I received a call yesterday from an elderly woman who basically begged me to help her. She had six feral cats left in her yard when her neighbors moved away, and none of them were altered. One of the cats looks obviously pregnant and she can’t get near her. She is on social security and although she would like to do the right thing for these abandoned felines, she cannot afford it.
She was calling me to see if I could help her with trapping them and providing her with spay/neuter vouchers. I told her that I would have loved to help her except for one thing. The treasured vouchers from the state did not come to any of the rescues who have been part of the pet population reduction program for the last few years. And the reason they didn’t come is because our Governor and the law makers, “appropriated” the funds earmarked by statute for this program, and put them into the General Fund.
I get that Connecticut, in general, is not all that animal oriented. In fact, that’s why the Department of Agriculture came up with the Customized Pet Plates. We pay an extra $15 for the privilege of having that dog and cat picture on our plates and $10 of that extra money is deposited into the Animal Population Control Account. There are other monies earmarked for this account too. The extra dog licensing fee for unaltered dogs, goes into this account as well as any private donations made for the specific purpose of spaying and neutering our animals.
The statute also spells out that the Commissioner of Agriculture shall establish a program to assist registered nonprofit rescue groups (like Helping Paws) with the sterilization and vaccination of feral cats, and to establish a program to sterilize and vaccinate dogs and cats owned by low income families. So what happened?
In May of this year, Governor Rell, gave an administrative order that took $530,777.00 from the Animal Population (and Save the Sound) fund, and put it into the General Fund to be used for other things. That means every person who paid extra for the Save the Sound or Pet plate, because they wanted to contribute to these causes, had their money go to unknown sources. And then on November 13, 2009, our legislature voted in Bill #6802; “Notwithstanding the provisions of section 22-3809 of the General Statutes, the sum of $500,000 shall be transferred from the Animal Population Control Account and credited to the results of the General Fund…”
Over a million dollars – money that the people of Connecticut believed was going to a specific cause, was fraudulently taken from the Animal Population Control Account for other programs. And there went the vouchers; the vouchers that groups like Helping Paws gave out every year to try and keep the kitten count down.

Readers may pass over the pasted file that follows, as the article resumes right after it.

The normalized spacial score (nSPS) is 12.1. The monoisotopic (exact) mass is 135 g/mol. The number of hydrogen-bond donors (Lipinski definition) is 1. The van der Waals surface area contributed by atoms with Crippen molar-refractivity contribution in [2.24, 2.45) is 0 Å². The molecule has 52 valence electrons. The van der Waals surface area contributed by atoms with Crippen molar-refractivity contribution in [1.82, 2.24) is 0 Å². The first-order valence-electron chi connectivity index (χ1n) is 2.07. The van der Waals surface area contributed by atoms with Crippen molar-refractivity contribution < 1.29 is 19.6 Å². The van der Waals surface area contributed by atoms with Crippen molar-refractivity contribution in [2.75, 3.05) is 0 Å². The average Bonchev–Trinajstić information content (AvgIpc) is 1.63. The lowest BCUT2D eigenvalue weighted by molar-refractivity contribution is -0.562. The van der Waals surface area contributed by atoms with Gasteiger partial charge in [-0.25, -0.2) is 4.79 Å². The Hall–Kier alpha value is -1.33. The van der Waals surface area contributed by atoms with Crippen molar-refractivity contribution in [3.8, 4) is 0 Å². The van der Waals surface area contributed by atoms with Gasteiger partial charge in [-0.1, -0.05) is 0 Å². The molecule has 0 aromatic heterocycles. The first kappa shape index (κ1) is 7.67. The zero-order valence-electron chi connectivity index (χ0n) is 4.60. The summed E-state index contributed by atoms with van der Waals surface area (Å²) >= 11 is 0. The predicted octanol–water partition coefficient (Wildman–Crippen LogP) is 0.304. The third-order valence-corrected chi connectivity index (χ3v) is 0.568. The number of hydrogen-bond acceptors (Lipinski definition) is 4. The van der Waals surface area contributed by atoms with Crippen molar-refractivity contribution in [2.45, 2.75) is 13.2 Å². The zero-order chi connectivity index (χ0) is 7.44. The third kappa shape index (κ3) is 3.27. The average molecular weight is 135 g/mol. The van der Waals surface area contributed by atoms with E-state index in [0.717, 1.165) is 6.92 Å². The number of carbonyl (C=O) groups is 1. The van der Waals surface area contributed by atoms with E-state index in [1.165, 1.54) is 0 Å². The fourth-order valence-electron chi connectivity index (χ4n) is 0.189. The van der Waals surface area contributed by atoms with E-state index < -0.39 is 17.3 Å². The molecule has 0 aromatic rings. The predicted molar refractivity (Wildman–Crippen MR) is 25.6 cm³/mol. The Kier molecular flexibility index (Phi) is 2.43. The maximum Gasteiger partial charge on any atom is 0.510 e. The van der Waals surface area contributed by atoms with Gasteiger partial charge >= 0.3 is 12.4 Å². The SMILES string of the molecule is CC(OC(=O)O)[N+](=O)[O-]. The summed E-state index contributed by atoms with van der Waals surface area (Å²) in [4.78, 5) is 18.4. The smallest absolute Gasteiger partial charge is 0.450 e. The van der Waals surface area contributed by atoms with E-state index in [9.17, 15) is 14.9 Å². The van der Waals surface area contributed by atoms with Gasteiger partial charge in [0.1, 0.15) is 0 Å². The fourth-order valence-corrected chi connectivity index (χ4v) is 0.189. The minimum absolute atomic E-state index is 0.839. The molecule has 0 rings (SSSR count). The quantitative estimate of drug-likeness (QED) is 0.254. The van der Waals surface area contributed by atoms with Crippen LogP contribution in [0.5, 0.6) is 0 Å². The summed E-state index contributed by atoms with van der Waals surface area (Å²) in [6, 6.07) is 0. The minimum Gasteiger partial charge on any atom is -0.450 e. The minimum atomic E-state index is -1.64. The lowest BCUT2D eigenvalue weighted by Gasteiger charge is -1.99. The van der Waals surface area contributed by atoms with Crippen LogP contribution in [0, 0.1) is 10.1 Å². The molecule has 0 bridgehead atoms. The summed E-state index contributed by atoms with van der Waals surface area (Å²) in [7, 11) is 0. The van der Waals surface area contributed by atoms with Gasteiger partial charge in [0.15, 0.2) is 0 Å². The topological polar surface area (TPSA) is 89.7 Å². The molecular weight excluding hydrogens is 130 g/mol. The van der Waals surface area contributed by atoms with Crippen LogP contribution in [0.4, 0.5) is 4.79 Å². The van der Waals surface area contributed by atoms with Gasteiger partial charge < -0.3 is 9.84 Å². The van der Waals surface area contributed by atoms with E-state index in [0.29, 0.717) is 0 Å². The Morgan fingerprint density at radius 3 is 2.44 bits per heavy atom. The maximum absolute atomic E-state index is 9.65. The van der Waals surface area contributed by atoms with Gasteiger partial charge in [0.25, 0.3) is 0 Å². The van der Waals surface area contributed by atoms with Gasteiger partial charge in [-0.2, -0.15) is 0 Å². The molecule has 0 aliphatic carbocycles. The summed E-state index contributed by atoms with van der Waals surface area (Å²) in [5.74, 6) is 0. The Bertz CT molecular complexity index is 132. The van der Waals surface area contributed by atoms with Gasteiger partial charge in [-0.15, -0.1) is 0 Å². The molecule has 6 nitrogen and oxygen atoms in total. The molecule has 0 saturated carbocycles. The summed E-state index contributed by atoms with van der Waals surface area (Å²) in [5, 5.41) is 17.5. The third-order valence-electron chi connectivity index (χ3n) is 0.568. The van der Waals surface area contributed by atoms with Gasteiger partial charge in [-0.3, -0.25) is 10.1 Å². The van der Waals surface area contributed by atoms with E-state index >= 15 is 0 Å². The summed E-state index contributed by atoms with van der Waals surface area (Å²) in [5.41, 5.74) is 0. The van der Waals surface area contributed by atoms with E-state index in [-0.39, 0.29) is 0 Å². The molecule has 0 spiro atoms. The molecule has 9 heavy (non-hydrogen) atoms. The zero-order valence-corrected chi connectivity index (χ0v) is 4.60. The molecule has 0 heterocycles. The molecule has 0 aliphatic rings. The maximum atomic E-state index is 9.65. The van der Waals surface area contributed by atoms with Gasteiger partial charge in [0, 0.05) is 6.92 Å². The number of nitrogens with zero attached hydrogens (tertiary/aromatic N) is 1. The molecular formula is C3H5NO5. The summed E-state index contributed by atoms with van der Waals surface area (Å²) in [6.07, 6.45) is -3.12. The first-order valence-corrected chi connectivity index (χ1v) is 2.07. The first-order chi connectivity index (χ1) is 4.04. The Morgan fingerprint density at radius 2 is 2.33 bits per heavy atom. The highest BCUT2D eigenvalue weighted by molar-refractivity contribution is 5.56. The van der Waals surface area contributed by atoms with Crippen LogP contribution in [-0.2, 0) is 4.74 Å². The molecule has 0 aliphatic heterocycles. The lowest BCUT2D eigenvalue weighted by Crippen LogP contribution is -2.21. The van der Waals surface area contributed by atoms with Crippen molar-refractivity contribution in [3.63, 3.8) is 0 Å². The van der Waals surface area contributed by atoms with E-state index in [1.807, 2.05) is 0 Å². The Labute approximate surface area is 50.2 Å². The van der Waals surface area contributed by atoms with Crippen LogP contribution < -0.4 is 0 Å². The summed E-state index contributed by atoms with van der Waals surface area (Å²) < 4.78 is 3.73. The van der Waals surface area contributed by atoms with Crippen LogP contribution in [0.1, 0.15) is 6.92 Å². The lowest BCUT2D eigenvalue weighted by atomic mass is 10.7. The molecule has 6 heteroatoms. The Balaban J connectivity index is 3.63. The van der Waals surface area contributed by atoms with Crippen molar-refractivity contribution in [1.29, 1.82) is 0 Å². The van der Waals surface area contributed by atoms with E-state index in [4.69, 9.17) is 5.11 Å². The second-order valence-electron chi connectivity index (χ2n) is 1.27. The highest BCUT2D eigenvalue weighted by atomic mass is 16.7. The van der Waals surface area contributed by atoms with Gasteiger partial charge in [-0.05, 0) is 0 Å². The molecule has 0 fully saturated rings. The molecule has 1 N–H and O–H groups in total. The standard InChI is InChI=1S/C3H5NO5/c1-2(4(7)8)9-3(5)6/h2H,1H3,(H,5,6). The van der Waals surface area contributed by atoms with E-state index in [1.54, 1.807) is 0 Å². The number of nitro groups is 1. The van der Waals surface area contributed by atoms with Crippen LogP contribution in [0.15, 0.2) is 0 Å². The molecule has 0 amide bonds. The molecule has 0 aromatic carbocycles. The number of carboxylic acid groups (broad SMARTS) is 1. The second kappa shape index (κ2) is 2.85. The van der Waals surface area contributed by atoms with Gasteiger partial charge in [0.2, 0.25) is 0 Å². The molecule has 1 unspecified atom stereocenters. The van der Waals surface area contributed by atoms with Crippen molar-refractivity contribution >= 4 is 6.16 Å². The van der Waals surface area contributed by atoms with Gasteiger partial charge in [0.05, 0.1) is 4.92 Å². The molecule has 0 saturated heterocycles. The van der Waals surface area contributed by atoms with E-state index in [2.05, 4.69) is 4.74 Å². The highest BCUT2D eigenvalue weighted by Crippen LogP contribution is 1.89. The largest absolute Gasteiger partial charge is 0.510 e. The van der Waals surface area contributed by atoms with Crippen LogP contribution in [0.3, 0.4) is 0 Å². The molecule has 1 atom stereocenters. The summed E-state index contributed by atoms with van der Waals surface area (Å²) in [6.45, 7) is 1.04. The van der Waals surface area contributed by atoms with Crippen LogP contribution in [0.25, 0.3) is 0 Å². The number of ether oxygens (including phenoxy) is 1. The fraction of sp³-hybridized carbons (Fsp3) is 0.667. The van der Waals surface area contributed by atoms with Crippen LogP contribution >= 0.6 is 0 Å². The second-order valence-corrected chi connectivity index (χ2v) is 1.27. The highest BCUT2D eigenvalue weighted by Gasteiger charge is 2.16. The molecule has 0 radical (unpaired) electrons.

Am I being harsh when I call these appropriations fraud? I don’t think so – in fact, I don’t think the powers that be really read the statute very carefully. Connecticut General Statutes Section 22-380g(c) states, Any revenue collected…shall be deposited into the animal population control account. All money in the account shall be used by the commissioner exclusively for the implementation and promotion of the program …”
Two other sections speak to the licenses issued for unsprayed and unneutered dogs. The statutes state that the town clerk shall collect a surcharge of six dollars (and another section adds two more dollars to total eight), which shall be deposited into the animal population account.
In our statutes, there are two very important words that give the exact meaning to each particular section. The word shall means that it must be done. If the word was may, it would mean maybe. The word exclusively is self explanatory. And so the money that was taken by the Governor and the legislature needs to be given back. And even though the Attorney General of our State instructed the Governor to give back the Pet Plate money, she has been in no hurry to do so. In fact, it was after she was told to return the money, that our legislature blatantly took more.
Trust me here – this next kitten season will be horrendous. Between the economy and the lack of funds for sterilization, there will be cats and kittens all over the state, starving, dying of cold and they will be in your yards – not the Governor’s yard and not the yards of our legislatures. They will not have to worry about the six cats in your yard that have been abandoned. They will not have to make the decision to let these cats die by not feeding them. They won’t have to watch kittens with frostbite, losing their toes or ears. No, they won’t be watching any of this. But you will.
So please, the New Years Resolution I ask you to make will take a half hour. On New Years Day, sit down at the computer (or take out pad and pen), and email the Governor, the Attorney General Richard Blumenthal, and your state Congressmen and Senators, and tell them they need to give back the money that people donated to the specific cause of sterilization programs for dogs and cats. Tell them that without the vouchers, the people of Connecticut will have to take on the burden of these strays since the towns don’t help either. Groups like Helping Paws will be forced to continue saying no to those calls asking for help.
Go to www.cga.ct.gov and click on Contact Us. This will give you the lists of your state representatives and senators as well as the Governor. Or you can call the Legislative offices at 860-240-0100. Don’t wait until you are affected by these decisions – it will be too late.
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